A bit dated as I was on vacation for the last three weeks overseas, but here is my take on the Ontario election and also the cabinet Doug Ford put together. As known from my previous posts, I am no fan of Doug Ford, but I do believe the outcome was a good outcome considering the options. As much as I dislike Ford, he has a strong team and at least the party wants to take the province in the direction I would like to see it go. By contrast electing an NDP government would simply make the problems the Liberals have created even worse and would be a disaster for the economy making Ontario an unattractive place to do business, so the province dodged a bullet here. Below I will look at things from a few angles.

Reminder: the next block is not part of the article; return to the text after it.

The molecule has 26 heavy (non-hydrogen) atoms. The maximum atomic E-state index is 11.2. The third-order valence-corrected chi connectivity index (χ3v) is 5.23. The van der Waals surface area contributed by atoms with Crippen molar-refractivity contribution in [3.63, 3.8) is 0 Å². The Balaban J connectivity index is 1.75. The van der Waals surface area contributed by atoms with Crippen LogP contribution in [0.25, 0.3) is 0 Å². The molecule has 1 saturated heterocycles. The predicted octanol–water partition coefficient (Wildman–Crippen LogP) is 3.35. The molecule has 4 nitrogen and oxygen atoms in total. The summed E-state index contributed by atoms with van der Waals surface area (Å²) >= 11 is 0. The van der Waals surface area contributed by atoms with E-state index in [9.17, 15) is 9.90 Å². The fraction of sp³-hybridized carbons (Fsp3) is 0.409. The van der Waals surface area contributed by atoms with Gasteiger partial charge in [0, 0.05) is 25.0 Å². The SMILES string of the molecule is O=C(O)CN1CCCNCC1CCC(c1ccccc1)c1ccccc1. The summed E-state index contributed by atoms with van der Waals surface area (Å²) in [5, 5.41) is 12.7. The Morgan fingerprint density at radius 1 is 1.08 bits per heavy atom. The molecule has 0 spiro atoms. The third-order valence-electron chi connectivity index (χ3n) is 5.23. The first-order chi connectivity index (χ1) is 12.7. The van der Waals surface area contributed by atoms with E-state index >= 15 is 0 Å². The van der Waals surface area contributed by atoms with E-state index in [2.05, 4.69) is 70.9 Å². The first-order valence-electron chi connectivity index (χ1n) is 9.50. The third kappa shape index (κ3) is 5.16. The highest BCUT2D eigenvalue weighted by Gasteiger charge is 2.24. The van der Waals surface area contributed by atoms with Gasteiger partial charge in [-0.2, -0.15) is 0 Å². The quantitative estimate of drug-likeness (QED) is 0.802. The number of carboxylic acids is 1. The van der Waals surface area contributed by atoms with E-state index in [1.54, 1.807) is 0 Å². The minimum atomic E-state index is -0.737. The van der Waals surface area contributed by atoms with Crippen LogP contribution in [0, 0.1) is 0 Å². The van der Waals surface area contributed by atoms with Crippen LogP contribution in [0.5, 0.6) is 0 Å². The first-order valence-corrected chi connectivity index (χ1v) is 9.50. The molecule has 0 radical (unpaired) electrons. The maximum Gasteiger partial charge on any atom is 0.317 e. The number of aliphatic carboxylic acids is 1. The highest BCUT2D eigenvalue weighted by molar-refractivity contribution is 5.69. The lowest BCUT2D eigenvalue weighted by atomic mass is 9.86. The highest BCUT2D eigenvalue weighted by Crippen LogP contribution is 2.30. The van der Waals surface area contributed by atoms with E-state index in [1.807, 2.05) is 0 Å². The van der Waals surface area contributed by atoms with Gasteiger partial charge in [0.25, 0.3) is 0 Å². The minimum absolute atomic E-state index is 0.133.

What Happened and Why?